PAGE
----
Students’ Experiences of Academic Success with Dyslexia: A call for alternative intervention

Sophie Pitt, Anita Soni

Research output: Contribution to journalAbstractpeer-review

1314 Downloads (Pure)


This paper reports a small-scale study exploring the perspectives of five undergraduate students with dyslexia. Semi-structured interviews were conducted in two universities in the UK. The interviews explored participants’ perceptions of their dyslexia label and how it had affected their academic success. The aim of the research was to identify facilitating factors that supported participants with dyslexia during their education. The following themes were identified: age of dyslexia identification, family support, dyslexic identity, self-advocacy skills and learning resources. The study makes a case for an intervention for children and young people (CYP) with dyslexia that, in addition to remedial literacy support, explores self-advocacy, thinking and study skills and facilitates positive academic self-concepts. Future research could evaluate such an intervention for its effectiveness on CYP’s social emotional well-being and literacy skills.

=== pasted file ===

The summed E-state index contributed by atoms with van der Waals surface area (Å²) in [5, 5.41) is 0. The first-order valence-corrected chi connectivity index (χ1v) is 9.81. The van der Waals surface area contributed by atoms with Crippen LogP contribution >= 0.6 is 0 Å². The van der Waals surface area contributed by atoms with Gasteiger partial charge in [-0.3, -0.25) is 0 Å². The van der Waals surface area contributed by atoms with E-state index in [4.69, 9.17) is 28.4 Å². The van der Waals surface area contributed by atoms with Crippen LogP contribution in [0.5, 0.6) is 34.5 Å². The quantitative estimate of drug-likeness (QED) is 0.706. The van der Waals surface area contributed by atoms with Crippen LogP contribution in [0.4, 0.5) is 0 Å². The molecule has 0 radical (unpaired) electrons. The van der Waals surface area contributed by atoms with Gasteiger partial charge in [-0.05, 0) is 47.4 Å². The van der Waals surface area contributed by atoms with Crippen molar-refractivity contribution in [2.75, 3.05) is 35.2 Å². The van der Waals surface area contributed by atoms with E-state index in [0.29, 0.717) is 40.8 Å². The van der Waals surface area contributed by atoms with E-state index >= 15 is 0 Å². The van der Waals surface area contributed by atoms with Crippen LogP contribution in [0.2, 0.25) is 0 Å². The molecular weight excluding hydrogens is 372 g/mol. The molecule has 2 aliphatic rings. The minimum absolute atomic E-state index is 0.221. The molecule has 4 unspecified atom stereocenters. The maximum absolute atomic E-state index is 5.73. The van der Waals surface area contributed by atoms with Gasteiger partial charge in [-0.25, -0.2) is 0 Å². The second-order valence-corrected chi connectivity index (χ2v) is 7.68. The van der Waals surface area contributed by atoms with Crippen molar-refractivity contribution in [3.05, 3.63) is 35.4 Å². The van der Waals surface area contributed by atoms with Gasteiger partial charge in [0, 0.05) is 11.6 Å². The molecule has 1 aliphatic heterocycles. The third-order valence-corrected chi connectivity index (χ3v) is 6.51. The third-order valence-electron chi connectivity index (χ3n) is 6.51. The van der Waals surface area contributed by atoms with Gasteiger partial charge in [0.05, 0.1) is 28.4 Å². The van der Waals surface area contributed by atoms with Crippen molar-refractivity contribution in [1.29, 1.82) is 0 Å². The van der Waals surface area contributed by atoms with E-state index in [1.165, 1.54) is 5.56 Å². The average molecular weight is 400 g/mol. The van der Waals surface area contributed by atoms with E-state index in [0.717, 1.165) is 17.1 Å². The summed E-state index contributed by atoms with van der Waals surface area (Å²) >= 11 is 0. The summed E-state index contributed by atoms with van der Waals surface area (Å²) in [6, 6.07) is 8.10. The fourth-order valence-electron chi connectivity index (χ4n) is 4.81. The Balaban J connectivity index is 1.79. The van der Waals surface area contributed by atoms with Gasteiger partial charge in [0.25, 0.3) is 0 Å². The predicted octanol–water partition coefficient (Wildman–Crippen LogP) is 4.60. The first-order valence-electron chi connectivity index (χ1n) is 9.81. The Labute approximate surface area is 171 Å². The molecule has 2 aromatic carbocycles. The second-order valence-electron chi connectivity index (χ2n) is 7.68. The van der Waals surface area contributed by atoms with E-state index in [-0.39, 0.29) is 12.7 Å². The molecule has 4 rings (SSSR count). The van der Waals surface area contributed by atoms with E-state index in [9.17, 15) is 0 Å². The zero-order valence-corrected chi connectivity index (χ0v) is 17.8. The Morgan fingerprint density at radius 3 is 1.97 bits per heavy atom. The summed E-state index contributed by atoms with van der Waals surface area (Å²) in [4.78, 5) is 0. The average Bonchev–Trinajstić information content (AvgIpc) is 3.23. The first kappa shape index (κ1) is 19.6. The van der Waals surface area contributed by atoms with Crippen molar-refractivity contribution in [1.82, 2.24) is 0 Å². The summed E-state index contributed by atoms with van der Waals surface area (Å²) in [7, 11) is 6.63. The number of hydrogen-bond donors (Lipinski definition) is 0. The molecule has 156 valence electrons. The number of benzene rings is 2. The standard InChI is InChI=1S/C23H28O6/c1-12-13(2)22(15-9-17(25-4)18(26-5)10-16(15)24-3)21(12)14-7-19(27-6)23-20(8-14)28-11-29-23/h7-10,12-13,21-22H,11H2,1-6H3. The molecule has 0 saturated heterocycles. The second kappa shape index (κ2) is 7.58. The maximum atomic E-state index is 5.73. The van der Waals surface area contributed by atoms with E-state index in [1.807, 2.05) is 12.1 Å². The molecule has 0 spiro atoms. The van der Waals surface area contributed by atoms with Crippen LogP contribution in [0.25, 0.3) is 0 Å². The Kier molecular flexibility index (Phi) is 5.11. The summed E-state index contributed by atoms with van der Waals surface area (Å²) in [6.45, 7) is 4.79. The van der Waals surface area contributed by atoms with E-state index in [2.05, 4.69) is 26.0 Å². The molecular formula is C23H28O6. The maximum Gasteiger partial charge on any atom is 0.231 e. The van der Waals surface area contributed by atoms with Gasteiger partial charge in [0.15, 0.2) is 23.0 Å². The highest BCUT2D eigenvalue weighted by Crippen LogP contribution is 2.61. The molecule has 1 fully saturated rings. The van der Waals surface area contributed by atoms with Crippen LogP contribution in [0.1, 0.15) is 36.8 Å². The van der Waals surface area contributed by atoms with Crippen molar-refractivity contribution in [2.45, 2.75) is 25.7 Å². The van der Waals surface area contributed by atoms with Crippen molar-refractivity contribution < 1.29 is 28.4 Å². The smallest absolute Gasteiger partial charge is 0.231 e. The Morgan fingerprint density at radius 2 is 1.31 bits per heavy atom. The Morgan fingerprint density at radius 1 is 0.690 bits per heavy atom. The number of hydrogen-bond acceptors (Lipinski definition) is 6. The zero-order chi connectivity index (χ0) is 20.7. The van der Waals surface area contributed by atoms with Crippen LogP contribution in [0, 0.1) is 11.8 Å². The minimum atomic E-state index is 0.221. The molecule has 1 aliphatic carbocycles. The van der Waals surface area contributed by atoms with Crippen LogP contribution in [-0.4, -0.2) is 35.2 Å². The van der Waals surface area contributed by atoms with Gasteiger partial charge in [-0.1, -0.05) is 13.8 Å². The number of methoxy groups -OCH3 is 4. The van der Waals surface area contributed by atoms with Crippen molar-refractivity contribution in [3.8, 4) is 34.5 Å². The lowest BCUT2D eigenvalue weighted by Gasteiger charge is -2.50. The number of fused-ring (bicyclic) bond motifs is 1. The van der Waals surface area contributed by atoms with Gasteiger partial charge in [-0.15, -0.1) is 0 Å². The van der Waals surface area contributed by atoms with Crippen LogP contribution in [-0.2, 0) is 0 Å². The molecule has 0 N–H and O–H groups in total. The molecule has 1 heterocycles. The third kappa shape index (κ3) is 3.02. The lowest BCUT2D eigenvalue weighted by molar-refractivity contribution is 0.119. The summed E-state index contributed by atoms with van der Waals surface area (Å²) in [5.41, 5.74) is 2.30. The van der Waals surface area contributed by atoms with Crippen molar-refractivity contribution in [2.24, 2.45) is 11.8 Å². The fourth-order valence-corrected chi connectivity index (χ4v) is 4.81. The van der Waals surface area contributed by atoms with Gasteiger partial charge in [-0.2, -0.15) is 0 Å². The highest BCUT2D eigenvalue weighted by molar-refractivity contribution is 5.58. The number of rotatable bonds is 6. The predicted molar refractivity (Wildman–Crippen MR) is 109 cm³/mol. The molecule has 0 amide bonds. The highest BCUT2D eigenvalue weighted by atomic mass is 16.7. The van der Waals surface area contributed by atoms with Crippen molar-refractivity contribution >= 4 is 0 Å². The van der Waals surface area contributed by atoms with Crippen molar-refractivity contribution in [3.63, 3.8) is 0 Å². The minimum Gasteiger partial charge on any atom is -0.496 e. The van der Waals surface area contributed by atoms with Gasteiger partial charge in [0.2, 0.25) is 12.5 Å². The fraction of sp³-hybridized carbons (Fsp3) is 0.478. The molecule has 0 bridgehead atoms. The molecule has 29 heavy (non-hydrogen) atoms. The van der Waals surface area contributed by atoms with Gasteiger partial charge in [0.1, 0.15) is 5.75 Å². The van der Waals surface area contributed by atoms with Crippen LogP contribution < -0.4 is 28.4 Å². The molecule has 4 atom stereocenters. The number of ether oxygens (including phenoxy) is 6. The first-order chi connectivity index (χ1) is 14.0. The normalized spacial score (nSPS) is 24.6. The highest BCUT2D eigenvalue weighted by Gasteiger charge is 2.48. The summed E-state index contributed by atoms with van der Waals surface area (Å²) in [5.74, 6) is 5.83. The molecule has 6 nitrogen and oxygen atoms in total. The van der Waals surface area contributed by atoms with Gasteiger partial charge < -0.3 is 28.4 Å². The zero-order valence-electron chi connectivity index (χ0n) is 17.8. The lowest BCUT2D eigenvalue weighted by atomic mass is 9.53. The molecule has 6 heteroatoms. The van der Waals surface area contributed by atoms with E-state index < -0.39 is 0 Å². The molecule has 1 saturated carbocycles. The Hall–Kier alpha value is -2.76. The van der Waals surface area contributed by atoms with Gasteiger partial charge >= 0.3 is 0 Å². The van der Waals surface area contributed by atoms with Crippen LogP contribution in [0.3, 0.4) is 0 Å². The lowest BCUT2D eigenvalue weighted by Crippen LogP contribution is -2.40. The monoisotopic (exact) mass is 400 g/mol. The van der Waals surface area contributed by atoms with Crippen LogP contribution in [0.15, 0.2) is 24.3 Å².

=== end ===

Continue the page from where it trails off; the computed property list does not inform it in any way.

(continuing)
Original languageEnglish
Pages (from-to)387-402
JournalSupport for Learning
Issue number4
Publication statusPublished - Nov 2017


  • Dyslexia
  • Dyslexic identity
  • academic self-concept
  • self-advocacy
  • intervention


Dive into the research topics of 'Students’ Experiences of Academic Success with Dyslexia: A call for alternative intervention'. Together they form a unique fingerprint.

Cite this